By Brooke Champagne
Brooke Champagne is an instructor of English and the Assistant Director of First-Year Writing at The University of Alabama. She received her Master of Fine Arts degree in creative nonfiction from Louisiana State University. While she makes her living as a teacher, she is a perennial student of writing, religion, and language, including REL 419 in Spring 2014.
On July 13, 2013, 31-year-old Glee star Cory Monteith died of a heroin and alcohol overdose. He was found alone in the Fairmont Pacific Rim Hotel in Vancouver accompanied only by two empty bottles of champagne, a spoon, and a used hypodermic needle. That harrowing final image does not comport with the one we see above: a strong, confident quarterback in his prime. Any minute he could drop back for a pass, or, knowing Glee, break into song.
Scandalous narcotic-fueled celebrity deaths aren’t surprising—sometimes they’re even prescient (Amy Winehouse told us from the start that she would not go to rehab). But Monteith’s death may have been more jarring for his millions of fans because of the role of the innocent that made him famous: Finn Hudson, the quarterback and hero of the Glee club. He was the talented, popular guy who didn’t need to be nice to dorks, but whose spirit demanded inclusivity. This Finn role shifted the old “quarterback” paradigm, previously known in the 1980s John Hughes oeuvre for being a cocksure champ, into a fresh 21st century version: a vulnerable, sensitive young man, a lost artist who is also a winner. The death of the actor, and subsequently, the character, further shifted that archetype. Heroes could have fatal weaknesses, and could succumb to them.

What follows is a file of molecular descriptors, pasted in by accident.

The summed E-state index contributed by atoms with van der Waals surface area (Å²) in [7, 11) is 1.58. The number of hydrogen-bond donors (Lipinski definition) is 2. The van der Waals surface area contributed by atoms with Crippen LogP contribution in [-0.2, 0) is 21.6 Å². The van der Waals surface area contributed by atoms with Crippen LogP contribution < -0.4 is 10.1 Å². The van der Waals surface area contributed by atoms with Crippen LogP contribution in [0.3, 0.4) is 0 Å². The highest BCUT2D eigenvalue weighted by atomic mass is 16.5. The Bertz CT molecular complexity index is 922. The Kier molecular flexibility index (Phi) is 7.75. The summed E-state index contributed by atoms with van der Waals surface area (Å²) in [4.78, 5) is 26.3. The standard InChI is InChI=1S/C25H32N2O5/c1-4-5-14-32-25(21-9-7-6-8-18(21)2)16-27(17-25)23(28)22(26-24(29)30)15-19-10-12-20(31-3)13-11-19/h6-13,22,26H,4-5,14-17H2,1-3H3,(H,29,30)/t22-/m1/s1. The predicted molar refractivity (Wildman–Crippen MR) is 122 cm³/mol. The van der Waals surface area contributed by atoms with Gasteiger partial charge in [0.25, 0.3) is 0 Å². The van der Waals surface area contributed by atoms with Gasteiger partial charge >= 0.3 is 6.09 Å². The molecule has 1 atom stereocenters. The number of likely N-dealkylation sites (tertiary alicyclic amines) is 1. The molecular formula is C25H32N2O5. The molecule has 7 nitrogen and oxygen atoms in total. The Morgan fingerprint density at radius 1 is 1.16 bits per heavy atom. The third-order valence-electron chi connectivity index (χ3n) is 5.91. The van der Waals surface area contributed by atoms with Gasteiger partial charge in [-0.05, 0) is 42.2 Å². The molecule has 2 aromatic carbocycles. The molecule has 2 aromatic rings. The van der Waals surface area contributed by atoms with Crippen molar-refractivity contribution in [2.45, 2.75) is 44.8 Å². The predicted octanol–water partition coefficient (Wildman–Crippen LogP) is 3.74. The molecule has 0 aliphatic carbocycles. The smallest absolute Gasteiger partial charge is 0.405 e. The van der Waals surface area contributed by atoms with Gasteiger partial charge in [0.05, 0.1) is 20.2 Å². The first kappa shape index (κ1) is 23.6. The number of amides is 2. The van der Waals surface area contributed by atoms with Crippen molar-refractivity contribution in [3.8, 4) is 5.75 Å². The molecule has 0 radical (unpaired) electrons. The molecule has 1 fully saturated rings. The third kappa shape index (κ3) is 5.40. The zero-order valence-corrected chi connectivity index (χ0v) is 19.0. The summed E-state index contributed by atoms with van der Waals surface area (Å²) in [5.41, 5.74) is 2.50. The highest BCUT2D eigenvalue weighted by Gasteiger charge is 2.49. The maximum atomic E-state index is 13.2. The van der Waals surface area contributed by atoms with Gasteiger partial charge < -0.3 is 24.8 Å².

When Glee aired its Cory/Finn tribute episode, “The Quarterback,” the blogosphere balked at the title. A common question: “Wasn’t his character so much more than just a football player?” But the moniker is of course meant as a metaphor: this character was the club’s leader, the brightest constellation around which all others orbited. My issue with the title, and with archetypes in general, is that they ask us to create inherently rigid categories, and we are confused when certain figures don’t fit securely into the places we’ve made for them. This is further complicated on shows like Glee in which the character (Finn) and the actor (Cory) share similar traits (as written by the creators), but are ultimately very different people. With this we have an even greater multiplicity of archetypes working within one man. A quarterback, a lover…and an orphan, and an addict? The nuances were always within, but we were too busy cathecting to the archetypal trait of our choice to notice (likely the one that makes us most comfortable): the quarterback, the hero.